The CDR, which was utilized in the EMERGE (NCT02484547) and ENGAGE (NCT02477800) clinical trials of Biogen’s investigational (and somewhat controversial) aducanumab, has, in fact, offered a more ordinal measure. Patients change by strata on the clinical global impression of change, with the least amount of change possible being 1 point. Patients can go from “no change” to “minimal change,” with minimal being defined as detectable by clinician—ergo, clinically meaningful change.
This kind of scale, Schneider said, offers the ability to separate patients by who worsened and who improved, and then leads to 2 possibilities of comparison: Chi-square or categorical statistical analysis, or analysis by means. This, in part, has driven some of the discussion around the analysis for aducanumab. When using means, the meaning of the analysis becomes less clear, Schneider explained. That, in turn, presents a possible problem.
“You don't know whether there have been X number more people who were responders in the other group,” he said. “The FDA has been easy going and liberal on that, and saying, ‘You have the scales that measure the absolute change in individuals, and you take the average of them.’ That means that more people, at whatever level you choose, are benefiting from the drugs and placebo. So, this becomes a lot of the quest for clinical meaning.”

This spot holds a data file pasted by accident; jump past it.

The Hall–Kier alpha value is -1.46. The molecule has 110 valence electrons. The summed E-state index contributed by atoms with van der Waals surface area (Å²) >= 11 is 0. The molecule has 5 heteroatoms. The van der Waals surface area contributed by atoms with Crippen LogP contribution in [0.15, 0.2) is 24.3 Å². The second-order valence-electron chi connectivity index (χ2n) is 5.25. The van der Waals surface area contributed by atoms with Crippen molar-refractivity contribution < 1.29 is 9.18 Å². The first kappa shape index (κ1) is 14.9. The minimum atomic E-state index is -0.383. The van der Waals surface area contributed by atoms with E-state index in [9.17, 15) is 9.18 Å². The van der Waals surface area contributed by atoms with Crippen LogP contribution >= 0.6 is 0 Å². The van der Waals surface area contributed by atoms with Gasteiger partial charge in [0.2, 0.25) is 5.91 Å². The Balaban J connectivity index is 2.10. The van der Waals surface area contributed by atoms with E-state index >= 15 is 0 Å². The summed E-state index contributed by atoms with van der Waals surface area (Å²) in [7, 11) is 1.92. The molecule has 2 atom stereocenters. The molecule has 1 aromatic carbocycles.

Despite the agency previously refusing to approve a therapy based on a cognitive test measurement due to the inconclusive nature of their meaning and generally small effect sizes, in the mid-2010s, that rule was relaxed slightly. Now, cognitive testing can be provided as a provisional sign of efficacy in those who have disease that is considered mild with few symptoms. This is in part due to the FDA’s recognition of the practical difficulty in conducting long-term studies to record individual benefit, Schneider said. The expectation is that these comparison analyses of mean values allow for the marketing of therapies for preclinical Alzheimer, with the necessary analyses being done in post-marketing studies to count individual benefits.
Most of this, Schneider explained, has not yet been widely realized, as only a handful of studies have been conducted in individuals with preclinical disease and a biomarker of increased risk, but no cognitive impairment. Under that circumstance, a neuropsychological composite, which he described as a “work in progress” has been developed for use, called the Preclinical Alzheimer Cognitive Composite (PACC). It is currently being used in the A4 study of solanezumab (NCT02008357).
“For this kind of an early-stage Alzheimer disease study, you can get away with 1 outcome that is a global composite, that brings together both a memory or cognition test and a functional outcome,” Schneider said. “And the poster child for that is the CDR because the scale has memory orientation, judgment, and problem-solving. There's the cognitive stuff. And then it has social activity, basic, basic activities, and community or in-house activities. You can average all those, you can add all those together into the sum of the box score.”
The FDA has noted that a composite of that nature, consisting of activities and cognitive function, such as memory and orientation, can be accepted as a single outcome without the need for a global or an individual patient outcome because the CDR can be considered an individual patient outcome. “That's what you now see with aducanumab. You could also have seen it with other drugs in the past, if we had chosen to make a big deal about it,” Schneider said.